Trustee Bouchard, in her capacity as youth commissioner, announced the results of a visit from Steve Lauzun of Parkitects Inc., a Lansing skate park designer. The farmer’s market site was judged to be too small, but the pull-off on Route 96—opposite junction with Route 227—was found to be suitable. Bouchard pointed out that the existing traffic noise in the area was certainly greater than any noise generated by skaters.

The final site examined was the location of the old village water tower. At a recent public meeting many Halsey Street neighbors opposed building the skate park there. Bouchard was told, however, by Lauzun that the concrete pad of the old tower could be converted into an ice skating rink if the skate park fixtures were built to be dismantled and stored away in the winter. This may broaden the appeal of the site.

Trustee David Filiberto objected to proceeding with construction of skate park before completion of the village comprehensive plan. Filiberto expressed disapproval of the Route 96 location, “Do we want a skate park to be the first thing that people see as they drive into the village?” His opinion of the Halsey Street location was more positive.

Bouchard insisted that there was a lot of enthusiasm and momentum behind fund-raising and design efforts right now, and it would be a bad idea to tell the young people involved that the project would have to be rolled into the long-term effort to put together a comprehensive plan.  “These young people want to see a skate park while they’re still … young,” Bouchard said. Don Schlather, a member of the village planning board, felt that building the skate park before a comprehensive plan existed was “putting the cart before the horse”, but he admitted he was “reluctant to impede momentum”.

Trustee Hrubos and head of public works Vann reported on their research into a new automatic reading system for the village water meters. The Badger Meter Company is now in the second generation of a technology that allows the reader to use a “remote reading gun” from a passing vehicle. The tool uses weak radio waves and is not dangerous. “They’re measured in milliwatts,” noted Mayor Levine, whose father once worked for the company. Hrubos and Vann estimated that this advance will save over one month of man-hours per year. Twenty-five percent of meters, which are relatively new, can be retrofitted, and older meters can be adapted for the new system. Vann admitted that some village meters are nearly 30 years old and are presently under-counting water use. The meter replacement program will therefore earn more money for the village as well as save it.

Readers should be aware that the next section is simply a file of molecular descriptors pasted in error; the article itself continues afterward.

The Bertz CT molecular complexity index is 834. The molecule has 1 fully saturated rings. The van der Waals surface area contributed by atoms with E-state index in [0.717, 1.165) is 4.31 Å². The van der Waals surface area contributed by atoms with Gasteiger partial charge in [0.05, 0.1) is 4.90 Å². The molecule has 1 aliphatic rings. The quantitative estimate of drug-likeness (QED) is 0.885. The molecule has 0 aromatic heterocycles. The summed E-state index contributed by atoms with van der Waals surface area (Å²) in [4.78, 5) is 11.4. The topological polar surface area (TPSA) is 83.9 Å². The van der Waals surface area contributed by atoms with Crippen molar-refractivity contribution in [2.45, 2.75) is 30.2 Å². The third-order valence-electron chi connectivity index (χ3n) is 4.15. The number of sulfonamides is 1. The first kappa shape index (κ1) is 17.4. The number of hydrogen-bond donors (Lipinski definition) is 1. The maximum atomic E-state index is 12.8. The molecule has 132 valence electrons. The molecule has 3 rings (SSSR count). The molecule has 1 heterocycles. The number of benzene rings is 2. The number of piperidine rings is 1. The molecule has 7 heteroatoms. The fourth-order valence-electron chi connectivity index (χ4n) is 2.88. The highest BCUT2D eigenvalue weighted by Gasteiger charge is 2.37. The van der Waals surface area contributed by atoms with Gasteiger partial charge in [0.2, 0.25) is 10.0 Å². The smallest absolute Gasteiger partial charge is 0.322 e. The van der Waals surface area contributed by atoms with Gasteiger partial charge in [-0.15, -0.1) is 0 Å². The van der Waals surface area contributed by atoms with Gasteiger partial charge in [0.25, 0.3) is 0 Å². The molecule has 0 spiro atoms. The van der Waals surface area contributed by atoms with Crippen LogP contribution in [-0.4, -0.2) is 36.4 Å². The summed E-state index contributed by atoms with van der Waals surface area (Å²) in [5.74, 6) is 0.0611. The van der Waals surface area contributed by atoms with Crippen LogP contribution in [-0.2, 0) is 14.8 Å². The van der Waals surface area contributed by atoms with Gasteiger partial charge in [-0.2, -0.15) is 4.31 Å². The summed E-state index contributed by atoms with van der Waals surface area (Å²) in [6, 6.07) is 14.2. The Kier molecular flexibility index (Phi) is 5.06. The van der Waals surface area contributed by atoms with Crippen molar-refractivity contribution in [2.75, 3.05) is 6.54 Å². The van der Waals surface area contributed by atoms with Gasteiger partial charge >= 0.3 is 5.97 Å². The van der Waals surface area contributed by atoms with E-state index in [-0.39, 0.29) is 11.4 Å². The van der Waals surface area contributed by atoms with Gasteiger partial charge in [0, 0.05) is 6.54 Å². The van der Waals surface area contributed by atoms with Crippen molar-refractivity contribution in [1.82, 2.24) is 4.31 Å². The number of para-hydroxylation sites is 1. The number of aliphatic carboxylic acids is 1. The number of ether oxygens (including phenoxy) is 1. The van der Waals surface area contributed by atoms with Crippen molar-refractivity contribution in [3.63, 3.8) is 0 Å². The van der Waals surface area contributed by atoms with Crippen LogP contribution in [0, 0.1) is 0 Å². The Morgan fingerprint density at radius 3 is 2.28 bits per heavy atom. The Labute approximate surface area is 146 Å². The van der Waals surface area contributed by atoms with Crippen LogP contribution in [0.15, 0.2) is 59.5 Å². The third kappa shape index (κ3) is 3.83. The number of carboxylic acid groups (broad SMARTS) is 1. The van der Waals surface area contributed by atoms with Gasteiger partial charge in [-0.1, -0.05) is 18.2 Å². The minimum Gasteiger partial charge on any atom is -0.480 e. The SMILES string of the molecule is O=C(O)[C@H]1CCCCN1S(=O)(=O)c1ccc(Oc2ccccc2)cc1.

The board voted unanimously to make the Badger system the “standard” for the village, a necessary precursor to pursuing the project. The system will cost $70,000, but much of it can be paid for through a grant from a program identified by deputy clerk Karin Lanning. The grant will not pay for the meters themselves, but will cover the remaining $45,000 for software, hardware and training. The application is due December 1 and, if awarded, will start August 1, 2006.

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Last revised:  January 2, 2006